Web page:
The problem is that even if their reach and memorability scores are accurate, with increased distrust of advertising messages and reliance on peer review, the conversion ratio of reach and memorability to behaviour change is inevitably declining. And if a brand behaves poorly in social channels by seeking empty positivity and meaningless engagement, it will increasingly be considered worthy of shunning.
But what’s the solution for companies and groups that still need to alert the world to their ideas and products?
For me, the most logical option is to gradually phase out advertising altogether. If audiences don’t trust advertising messages, then companies shouldn’t invest in them. Instead, we need to respond to emergent consumer behaviour by tapping in to audience desire for information and for conversation. If decision making is based on accessibility of information, the flexibility of a brand in responding to emergent audience needs and on peer review testing, then it is the facilitation of these behaviours, and not advertising, that merits investment.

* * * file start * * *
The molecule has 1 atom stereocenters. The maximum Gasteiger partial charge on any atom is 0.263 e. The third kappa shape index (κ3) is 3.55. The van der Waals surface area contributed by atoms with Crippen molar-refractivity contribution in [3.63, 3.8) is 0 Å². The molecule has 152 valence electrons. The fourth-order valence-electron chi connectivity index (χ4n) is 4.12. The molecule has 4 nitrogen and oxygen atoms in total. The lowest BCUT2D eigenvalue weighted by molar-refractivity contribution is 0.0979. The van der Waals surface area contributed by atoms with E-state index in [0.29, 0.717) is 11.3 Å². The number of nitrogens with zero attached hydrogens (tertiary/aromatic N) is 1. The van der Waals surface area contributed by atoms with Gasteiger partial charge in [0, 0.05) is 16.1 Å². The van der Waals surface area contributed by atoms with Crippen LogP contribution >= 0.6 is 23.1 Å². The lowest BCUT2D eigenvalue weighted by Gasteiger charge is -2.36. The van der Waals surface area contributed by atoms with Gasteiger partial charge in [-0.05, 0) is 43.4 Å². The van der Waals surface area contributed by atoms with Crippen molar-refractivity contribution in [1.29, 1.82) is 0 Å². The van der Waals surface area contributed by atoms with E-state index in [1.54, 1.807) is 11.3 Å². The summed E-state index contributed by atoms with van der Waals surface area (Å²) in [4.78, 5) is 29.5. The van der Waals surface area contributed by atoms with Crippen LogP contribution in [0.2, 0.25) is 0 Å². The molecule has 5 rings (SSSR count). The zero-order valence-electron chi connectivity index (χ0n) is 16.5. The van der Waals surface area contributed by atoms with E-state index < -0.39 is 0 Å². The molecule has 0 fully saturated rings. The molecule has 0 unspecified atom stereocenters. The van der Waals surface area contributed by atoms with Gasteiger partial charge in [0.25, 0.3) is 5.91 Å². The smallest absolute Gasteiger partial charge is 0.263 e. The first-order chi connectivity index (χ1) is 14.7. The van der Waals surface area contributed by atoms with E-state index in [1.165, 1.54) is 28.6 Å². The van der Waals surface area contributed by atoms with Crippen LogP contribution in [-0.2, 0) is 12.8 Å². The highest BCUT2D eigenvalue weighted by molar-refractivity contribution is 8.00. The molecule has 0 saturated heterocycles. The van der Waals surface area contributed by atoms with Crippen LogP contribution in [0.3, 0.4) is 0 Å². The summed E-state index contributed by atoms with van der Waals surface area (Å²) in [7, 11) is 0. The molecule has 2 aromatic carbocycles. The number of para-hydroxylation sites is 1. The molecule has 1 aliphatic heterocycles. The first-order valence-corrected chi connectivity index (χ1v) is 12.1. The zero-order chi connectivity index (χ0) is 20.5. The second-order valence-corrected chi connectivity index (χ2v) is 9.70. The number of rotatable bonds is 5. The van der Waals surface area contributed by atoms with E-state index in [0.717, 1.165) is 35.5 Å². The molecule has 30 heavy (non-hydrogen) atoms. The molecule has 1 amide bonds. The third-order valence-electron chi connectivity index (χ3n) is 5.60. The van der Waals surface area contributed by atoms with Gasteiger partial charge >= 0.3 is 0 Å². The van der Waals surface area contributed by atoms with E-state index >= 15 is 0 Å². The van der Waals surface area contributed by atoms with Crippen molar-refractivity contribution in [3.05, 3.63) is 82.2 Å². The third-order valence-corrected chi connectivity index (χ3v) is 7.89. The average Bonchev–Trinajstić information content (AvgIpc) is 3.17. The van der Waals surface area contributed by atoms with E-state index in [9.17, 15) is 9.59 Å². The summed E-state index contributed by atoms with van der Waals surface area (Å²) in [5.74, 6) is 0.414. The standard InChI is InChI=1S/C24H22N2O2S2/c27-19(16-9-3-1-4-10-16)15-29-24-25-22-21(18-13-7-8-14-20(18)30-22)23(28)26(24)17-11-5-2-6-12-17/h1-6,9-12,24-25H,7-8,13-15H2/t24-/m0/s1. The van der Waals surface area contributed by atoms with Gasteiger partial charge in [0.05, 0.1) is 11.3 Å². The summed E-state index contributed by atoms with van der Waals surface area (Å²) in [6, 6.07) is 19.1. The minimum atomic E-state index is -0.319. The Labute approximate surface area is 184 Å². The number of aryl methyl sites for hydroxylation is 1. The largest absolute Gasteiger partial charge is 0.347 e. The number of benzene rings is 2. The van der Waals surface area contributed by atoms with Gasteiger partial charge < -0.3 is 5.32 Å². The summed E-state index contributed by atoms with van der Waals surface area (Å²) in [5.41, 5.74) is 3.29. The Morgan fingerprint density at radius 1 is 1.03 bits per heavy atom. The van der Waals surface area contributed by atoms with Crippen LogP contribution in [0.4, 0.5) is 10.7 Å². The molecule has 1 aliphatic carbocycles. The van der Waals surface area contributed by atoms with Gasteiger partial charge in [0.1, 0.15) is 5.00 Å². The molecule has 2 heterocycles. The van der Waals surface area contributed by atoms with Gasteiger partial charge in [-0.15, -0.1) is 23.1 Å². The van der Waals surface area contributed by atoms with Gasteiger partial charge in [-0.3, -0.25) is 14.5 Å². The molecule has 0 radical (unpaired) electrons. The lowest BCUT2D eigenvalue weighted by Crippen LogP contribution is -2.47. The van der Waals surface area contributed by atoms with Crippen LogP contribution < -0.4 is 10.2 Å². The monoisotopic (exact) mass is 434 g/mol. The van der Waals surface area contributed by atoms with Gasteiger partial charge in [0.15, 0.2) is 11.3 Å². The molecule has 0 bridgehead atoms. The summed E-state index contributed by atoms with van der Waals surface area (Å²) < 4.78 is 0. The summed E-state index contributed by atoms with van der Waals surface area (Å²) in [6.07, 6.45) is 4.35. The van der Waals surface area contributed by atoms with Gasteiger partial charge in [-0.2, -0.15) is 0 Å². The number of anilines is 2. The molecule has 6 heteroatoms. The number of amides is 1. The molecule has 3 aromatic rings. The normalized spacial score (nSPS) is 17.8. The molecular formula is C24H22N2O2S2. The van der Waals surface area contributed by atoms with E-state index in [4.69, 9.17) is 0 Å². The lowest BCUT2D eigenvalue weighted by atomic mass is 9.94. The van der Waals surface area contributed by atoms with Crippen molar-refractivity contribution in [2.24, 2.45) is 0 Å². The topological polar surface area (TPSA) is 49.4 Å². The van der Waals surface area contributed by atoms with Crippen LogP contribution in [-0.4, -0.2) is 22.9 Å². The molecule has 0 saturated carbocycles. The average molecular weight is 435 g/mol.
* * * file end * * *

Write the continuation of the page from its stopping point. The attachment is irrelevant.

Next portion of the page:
I’d like to see a time where audiences controlled the information they received in every facet of their lives. Instead of being bombarded with advertising messages, the audience could easily elect to retrieve information about goods, services and concepts in whatever context they were engaged. And if they chose to live a life free of information about products, they could do so by electing not to ‘click here for more’. And I’d like to see a time where firms understood that the best means of engaging socially with audiences is to respond in a timely manner to audience needs, rather than constantly seeking to provoke their engagement.
I suspect the augmented reality of Google Glass may be the first real phase of this kind of world. Having the capacity to look at an object and find out information about it, or to use voice recognition to research an idea is probably the best example of a user-led experience of the world. But while I’d like to see the advertising industry gradually starved out of existence, I suspect our first glimpses of a user-led world will be corrupted by the noisy, aggressive and increasingly irrelevant pall of advertising.